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from the September 2017 issue

That Deep Ocean…

Listen to That Deep Ocean, produced by Play for Voices.
 

 

"Do you hear anything? Do you see any changes in the water?"

(E.A.Poe)

0. Maelstrom

I. Spring awakening

II. Into the fire

III. Abyss I

IV. Into the air

V. Intermezzo

VI. The great flood

VII. Abyss II

VIII. Into the earth

IX. Abyss III

X. Return to Ithaca

XI. Epilogue

 

Directions:

Italicized text: male voice

Scenes 0, III, VII, IX should sound similar to each other, and markedly different to the other scenes, which should have an ordinary, everyday quality.

In the Epilogue, the different sounds should converge.

In live performance, the noises and fragments of conversation should be disorientating and whirling, created with surround sound.

 

0. MAELSTROM

[An alarm beeps intermittently.]

It’s time. It’s time now. The animal is choking its prey. A huge white squid, with eyes as deep as the abyss. Above him, the whirlwind. Smashing everything in its path, making little pieces of the world dance in its innards. Rocks, plants, rivers, cities, soldiers, trees, mountains, buildings, managers in suits and ties, mothers clinging to their young, grandfather’s cuckoo clock, the bra on the sofa.

It’s time. It’s time, she thinks. And opens her eyes.

[The beeping stops.]

 

I. SPRING AWAKENING

Seven thirty-three. Three minutes late. What’s that smell of smoke? The coffee’s not on.

Three minutes and twenty seconds. Three minutes and forty seconds.

The sheets. The sheets smell. Memories of a club. Which club?

Seven thirty-five. Five minutes late. Six, seven.

My hand reaches out to the side. No one there. Not even the residual heat of human or animal.

Seven forty-four. Exactly forty-four minutes and fifty seconds to leave the house.

They need changing, these sheets. Need to remember that. This week.

She gets up.

I get up. The floor is as cold as my boss’s stare. My feet, two lost children, search for their slippers.

She gets up. She really gets up.

How many meters to the fridge? An expedition to the East. Should I wear a hat?

She’d like to put a hat on.

I’d like to put a hat on. But it’s spring.

The light slants into the room, making an unusual pattern on the wall. One, two, three. I count my steps. Ten to the fridge, a hundred to the doorway, twelve thousand four hundred and fifteen to work. Every day.

She likes to count to infinity. When she was young, she used to count to infinity inside her parent’s wardrobe, hiding, until she fell asleep.

I open the window.

She opens the window.

The sun is a diffuse point beyond the tower blocks. I shield my eyes with my hands, so it doesn’t blind me.

Her mother taught her that beauty is harmful. Her mother, with her clever love.

Twelve floors down, a street of busy people. I lean out a little, reveling in this moment of risk, to feel the wind in my face. Cold. I like the cold. I like the cold so much.

She likes to say she likes the cold. But her body doesn’t agree.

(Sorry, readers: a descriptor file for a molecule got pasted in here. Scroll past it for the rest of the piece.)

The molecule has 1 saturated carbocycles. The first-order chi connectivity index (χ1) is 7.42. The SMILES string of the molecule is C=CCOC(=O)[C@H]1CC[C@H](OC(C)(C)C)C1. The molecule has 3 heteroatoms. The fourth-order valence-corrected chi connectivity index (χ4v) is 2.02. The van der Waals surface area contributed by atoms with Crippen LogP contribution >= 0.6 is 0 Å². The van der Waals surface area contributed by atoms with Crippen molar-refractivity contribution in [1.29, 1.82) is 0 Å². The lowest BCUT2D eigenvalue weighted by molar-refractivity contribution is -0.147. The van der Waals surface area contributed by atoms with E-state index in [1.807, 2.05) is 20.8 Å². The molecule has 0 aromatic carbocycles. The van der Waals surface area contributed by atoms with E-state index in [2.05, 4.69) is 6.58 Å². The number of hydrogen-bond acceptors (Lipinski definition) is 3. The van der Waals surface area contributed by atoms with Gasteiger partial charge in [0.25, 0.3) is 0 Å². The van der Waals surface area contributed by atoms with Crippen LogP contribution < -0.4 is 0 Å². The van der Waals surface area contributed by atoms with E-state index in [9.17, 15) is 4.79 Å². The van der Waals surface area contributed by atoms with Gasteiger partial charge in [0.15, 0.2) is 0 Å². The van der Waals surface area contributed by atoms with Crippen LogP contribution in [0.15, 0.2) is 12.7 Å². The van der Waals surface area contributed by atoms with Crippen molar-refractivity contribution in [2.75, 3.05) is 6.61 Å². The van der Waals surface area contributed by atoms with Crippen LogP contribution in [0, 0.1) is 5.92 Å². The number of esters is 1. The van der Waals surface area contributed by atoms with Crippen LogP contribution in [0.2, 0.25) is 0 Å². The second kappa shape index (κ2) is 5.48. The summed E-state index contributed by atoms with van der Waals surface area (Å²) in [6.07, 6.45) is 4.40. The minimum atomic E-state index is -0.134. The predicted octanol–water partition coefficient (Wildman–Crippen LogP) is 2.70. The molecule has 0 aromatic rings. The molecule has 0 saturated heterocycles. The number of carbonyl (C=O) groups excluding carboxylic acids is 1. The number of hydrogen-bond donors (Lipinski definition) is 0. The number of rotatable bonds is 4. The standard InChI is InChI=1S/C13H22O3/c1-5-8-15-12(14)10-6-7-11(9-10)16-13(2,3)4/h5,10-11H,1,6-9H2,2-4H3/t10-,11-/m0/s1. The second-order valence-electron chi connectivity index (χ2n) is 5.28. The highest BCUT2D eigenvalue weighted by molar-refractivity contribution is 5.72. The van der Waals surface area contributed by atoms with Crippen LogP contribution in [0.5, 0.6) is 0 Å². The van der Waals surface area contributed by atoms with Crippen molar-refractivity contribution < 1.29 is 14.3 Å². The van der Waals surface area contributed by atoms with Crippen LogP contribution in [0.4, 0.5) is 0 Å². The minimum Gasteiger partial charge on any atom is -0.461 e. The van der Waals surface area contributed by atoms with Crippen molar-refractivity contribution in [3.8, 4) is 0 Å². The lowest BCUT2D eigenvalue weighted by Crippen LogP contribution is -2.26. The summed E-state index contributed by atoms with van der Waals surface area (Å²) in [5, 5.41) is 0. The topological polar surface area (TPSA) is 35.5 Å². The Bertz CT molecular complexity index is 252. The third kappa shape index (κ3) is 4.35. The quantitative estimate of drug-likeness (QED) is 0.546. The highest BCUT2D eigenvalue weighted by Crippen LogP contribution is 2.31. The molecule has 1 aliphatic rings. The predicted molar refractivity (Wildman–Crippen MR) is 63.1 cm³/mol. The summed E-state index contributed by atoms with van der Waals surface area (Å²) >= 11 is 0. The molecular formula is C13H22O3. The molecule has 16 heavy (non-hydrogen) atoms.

I’d like to cry out, I’d like to cry out loud, but.

She crosses the room.

I cross the room. Seven fifty-five. My legs tangled in a complicated zigzag. Pretend something has changed. I need to pretend something has changed.

She pretends to be someone else. Every day, someone new, to infinity. The powerful mathematics of probability.

It’s spring, I think, it’s spring. I’d like to call my father.

If there were a father.

The bathroom is damp. I look in the mirror.

She looks in the mirror. The tiles behind her have strange black crusts. Like the glasses which frame her eyes, eyes of Turkish blue.

Eyes, the only precious gift.

Which she would have gladly given.

Eight o’clock. Hurry up, hurry up, hurry up.

She doesn’t have a shower, she decides not to have a shower. She puts on her makeup, she does her hair.

Cut your hair. Lose three kilos. Get your boobs done. Everything, everything.

She hurriedly grabs some clothes, to look most like whichever woman it is that she is.

To open a passage between me and the world. Between the world and the world I want.

Bag, wallet, keys. There’s no time for coffee. No time.

To open a tunnel, a channel, a tiny cycle path. To open something, open.

She hates arriving late. She’s the most punctual of employees. Only once her manager complained about her absentmindedness, and even then he was wrong.

Bag, wallet, keys. There’s no time for coffee. There’s no time.

He found out that there was a stamp missing on her card, but it wasn’t her, it was the girl at reception. Yes, that idiot with the short legs. Because she would never have done something so negligently, so childishly incautious, so grotesquely careless. She is someone who thinks, even if it doesn’t show. She’s someone who is, even if it doesn’t show. She’d someone who counts, even if it doesn’t show. She’s someone who. Even if.

Bag, wallet, keys. There’s no time.

She opens the door.

I open the door. The cold of the door handle makes me shiver.

She opens the door decisively.

Eight o’clock, oh Lord, eight o’clock. I’ll never make it.

She opens the door and leaves.

 

II. INTO THE FIRE

[City noises. Tap of a woman’s heels.]

Look at her moving ahead with a quick stride. She says hello to the porter, automatically, and crosses the building’s threshold. A gray suburban building, papered with swirling colors, like you might see in a kitsch street artist’s painting.

She moves like a missile, purposefully. She knows every step she has to make, the turns, the rises and falls, the holes in the crumbling pavement, constantly neglected by the council. She knows everything: the universe is under control. In her bag, the tools of every good third-millennium employee: a laptop and an iPhone. Along with this, a pair of Gucci glasses, bought in some out-of-the-way shop (Chinese perhaps, but they do the job), a small packet of crackers for her lunch break (you never know what time you’ll finish when you’re getting to the end of the financial year), a used and refolded tissue, a leather wallet, with a photo of her mother in pride of place, her hair dyed indigo and styled, for want of a better word, by the hospice nurse for her birthday, for the little party she hadn’t been able to go to.